Fi Oakes (pictured above right) has just finished two years in Timor-Leste as a Progressio development worker – working alongside people living with HIV with two partner organisations, Estrela+ and Fundasaun Timor Hari’i.
On a brief trip back to the UK, we asked Fi: What were the highlights? What does she think she achieved? Find out here…
You said you applied to be a Progressio development worker because you liked our philosophy of ‘working through empowerment’. What does that mean to you?
In the development field, there’s a lot of talk about beneficiaries. To me that’s patronising. My approach was to identify what my co-workers felt comfortable with and arrange the work to suit them. It suits me to be able to work with creativity – not to be constrained by a rigid brief but to be able to bring my knowledge, experience and relationship-building skills to achieve the aims.
Ines [Lopez, the Director of Estrela+] used to say capacity-building is not training and workshops, it’s being there, helping, coaching and mentoring on a day-to-day basis.
Can you give us an example of ‘working through empowerment’?
Estrela+ is a group set up by people living with HIV. The members live in different parts of the city and different districts. So they had a lot of challenges in communicating with each other and coordinating their work.
First of all we wanted to get them together to do a capacity assessment [work out their strengths and weaknesses, and what could be improved]. I spoke to them all individually and they said ‘yes, yes, we will come’. I didn’t realise they were just saying this because they didn’t want to be difficult... Only one person came to the meeting!
So what did you do next?
I found out there was a protocol to follow – if you wanted someone to come to a meeting during the week, you had to send a written invitation to their manager. The trouble with that was the manager might say, “That looks interesting – maybe I’ll go instead.” But I didn’t want the manager to come, I wanted the positive people – and I couldn’t ask just for HIV-positive people to come, because that might expose them at their work. So I used some of the money in the DW [Progressio development worker] project budget to organise the meetings for lunchtime on a Saturday so they could all come.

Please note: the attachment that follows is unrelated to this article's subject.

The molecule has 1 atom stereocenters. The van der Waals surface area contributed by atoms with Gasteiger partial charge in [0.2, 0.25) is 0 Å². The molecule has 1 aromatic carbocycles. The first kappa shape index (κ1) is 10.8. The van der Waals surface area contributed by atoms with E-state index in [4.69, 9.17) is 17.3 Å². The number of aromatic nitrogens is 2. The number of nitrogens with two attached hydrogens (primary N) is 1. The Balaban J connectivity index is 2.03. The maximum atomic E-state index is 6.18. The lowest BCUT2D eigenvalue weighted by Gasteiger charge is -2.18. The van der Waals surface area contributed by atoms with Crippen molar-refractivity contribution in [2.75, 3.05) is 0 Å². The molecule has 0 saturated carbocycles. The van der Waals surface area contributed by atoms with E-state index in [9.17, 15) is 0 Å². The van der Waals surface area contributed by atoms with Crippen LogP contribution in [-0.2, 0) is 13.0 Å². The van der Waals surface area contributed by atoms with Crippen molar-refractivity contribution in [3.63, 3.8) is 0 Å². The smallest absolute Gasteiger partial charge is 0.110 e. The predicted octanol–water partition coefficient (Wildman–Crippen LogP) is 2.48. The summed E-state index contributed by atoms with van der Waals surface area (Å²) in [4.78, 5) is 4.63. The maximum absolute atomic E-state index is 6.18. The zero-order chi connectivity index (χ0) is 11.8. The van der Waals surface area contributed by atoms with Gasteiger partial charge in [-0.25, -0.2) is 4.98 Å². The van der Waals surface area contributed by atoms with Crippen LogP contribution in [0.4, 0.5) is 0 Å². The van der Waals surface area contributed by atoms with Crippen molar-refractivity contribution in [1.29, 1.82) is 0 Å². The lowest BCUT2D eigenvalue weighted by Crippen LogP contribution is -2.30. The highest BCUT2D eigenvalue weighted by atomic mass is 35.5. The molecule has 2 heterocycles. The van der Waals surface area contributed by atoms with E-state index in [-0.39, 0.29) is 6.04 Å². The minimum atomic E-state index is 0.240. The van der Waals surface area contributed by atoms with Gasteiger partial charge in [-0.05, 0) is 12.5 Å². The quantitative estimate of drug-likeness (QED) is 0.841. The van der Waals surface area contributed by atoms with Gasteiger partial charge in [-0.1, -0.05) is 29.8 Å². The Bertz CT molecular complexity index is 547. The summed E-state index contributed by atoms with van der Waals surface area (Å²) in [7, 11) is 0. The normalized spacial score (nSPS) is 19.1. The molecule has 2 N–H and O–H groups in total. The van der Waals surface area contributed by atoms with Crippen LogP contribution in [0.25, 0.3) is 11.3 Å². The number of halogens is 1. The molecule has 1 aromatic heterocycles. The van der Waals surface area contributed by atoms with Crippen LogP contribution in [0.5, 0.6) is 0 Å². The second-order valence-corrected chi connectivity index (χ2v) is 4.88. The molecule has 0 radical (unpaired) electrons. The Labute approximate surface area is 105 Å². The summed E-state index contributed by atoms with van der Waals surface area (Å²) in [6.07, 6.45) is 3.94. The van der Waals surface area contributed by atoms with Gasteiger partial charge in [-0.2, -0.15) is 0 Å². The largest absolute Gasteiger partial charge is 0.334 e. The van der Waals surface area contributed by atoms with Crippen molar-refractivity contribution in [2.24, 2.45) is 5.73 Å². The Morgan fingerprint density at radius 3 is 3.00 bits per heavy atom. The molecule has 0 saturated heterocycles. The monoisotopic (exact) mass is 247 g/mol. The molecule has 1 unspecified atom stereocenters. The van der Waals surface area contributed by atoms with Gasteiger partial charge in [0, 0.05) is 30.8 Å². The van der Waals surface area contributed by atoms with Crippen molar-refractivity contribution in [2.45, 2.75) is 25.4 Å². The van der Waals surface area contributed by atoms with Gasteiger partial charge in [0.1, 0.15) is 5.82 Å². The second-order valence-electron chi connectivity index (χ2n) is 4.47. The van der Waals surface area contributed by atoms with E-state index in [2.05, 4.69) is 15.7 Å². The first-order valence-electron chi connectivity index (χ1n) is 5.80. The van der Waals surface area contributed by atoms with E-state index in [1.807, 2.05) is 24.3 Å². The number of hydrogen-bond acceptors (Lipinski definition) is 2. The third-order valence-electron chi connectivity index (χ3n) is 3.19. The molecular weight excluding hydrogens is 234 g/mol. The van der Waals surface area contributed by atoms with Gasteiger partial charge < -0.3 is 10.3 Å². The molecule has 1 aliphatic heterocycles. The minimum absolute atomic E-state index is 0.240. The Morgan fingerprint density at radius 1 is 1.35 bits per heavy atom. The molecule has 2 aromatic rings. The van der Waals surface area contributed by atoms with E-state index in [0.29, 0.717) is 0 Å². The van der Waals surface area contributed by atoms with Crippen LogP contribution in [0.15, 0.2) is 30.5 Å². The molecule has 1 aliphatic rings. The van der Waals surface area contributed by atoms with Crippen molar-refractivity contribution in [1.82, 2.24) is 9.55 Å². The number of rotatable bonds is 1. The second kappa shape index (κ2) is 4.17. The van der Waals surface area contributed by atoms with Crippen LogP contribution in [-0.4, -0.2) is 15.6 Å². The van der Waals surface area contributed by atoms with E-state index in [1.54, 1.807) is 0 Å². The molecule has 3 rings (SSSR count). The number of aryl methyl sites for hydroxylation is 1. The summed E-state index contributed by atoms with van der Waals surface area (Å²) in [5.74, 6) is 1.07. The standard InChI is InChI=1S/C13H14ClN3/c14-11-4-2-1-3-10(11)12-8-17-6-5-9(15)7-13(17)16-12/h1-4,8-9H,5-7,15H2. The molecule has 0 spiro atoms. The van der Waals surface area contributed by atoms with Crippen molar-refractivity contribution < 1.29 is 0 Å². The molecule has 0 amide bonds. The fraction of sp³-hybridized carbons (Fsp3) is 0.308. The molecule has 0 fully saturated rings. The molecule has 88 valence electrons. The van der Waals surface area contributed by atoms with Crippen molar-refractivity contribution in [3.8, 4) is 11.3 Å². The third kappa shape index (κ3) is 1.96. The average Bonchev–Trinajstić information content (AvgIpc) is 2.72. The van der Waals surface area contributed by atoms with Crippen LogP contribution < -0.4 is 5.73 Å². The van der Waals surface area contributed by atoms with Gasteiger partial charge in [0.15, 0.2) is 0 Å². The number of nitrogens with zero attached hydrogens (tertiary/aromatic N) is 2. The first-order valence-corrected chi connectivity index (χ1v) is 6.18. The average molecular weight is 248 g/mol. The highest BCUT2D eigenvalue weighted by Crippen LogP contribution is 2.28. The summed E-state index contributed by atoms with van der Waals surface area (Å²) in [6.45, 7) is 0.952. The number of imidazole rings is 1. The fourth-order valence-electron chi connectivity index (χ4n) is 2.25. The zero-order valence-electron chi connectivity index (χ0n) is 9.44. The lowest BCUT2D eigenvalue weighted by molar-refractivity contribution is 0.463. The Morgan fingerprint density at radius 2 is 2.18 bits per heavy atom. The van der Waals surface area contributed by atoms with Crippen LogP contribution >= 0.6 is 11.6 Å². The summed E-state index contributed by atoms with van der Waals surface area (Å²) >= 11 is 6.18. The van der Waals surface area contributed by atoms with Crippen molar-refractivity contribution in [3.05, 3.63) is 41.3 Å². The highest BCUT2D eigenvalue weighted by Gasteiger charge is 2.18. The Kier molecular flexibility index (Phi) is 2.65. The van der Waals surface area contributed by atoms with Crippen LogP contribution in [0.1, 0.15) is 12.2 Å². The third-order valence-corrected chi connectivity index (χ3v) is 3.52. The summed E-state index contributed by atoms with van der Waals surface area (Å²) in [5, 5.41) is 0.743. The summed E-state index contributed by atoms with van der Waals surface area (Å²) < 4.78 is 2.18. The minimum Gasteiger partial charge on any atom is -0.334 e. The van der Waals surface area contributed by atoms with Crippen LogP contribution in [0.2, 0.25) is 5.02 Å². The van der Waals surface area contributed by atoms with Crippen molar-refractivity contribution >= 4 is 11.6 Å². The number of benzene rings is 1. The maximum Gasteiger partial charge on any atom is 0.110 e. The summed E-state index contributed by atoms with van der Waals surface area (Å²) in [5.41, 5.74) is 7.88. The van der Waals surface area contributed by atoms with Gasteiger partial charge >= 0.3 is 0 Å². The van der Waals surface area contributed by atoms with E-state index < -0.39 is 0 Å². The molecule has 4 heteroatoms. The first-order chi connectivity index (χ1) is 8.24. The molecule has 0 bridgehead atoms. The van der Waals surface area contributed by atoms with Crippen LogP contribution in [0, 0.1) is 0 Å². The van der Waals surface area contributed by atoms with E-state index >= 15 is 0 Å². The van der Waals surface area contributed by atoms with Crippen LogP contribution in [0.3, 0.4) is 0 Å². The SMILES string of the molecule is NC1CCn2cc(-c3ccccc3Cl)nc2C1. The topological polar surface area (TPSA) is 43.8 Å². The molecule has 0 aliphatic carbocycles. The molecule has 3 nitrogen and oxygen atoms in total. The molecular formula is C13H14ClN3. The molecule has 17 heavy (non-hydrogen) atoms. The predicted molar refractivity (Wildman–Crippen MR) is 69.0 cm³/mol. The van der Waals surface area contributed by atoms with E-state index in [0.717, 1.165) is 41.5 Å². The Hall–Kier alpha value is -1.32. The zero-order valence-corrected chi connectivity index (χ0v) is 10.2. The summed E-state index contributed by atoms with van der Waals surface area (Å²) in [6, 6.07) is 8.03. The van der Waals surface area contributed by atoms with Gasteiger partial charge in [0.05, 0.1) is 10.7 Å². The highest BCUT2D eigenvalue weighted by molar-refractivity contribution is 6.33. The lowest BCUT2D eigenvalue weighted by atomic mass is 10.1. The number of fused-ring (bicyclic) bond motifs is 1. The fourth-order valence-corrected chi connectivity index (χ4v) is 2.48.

At the meetings, I asked them to identify what needed to be achieved, nominate people to take a lead on particular issues – consulting at the meeting, assigning tasks to each other and reporting back at the next meeting. In this way the group began to become more solid and to move forward in its aims. Previously they had been discussing their ideas but not able to action them. The DW activities budget empowered the group to find a way to meet and move their agenda forward.
How would you sum up your achievements?
There were a lot of challenges with Estrela+, and I think my biggest achievement was to help pull them together and build their profile as a group. They moved from being a disparate bunch of people to being the main point of contact on any issue to do with living with HIV. The Ministry of Health now routinely invites them to deliver a module on ‘living with HIV and stigma and discrimination’ during training of counsellors, and the World Health Organisation and UN bodies invite them to meetings.
The members also identified that there was a need for ‘Care and Support’ as well as ‘Advocacy’. Estrela+ continued their work on advocacy and some members formed another group called Esperanca and began to work with the Catholic Church and the Ministry of Social and Solidarity to support people living with HIV. The two groups now hold regular joint briefing meetings and refer clients to each other. So for example, if a client has lost their job due to their HIV status, Esperanca will support them with food and home visits, whilst Estrela+ will address the issues of stigma and discrimination in the work place with the Unions and through the Timor-Leste Labour Code and with community sessions on HIV awareness.
Is there one story that sums up what you feel you achieved?
I was really pleased toward the end of the placement to find that the Executive Director of Estrela+ was taking more of a lead and less and less asking me what she should do. For example she was responding to emails from the Ministry of Health and giving her candid opinion on the style of leaflets that should be produced in the local context to attract women into the Prevention of Mother to Child Transmission Programme.
I am also delighted that Estrela+ has achieved the status of sub-sub recipient of the Global Fund for TB, AIDS and Malaria, meaning they can receive funding through my other partner organisation FTH (which is an established sub-recipient), to continue to build on their advocacy work. This partnership would not have been possible two years ago as the group was not ready to take this level of leadership.
Photo: Fi Oakes with Ines Lopez on World AIDS Day, December 2010.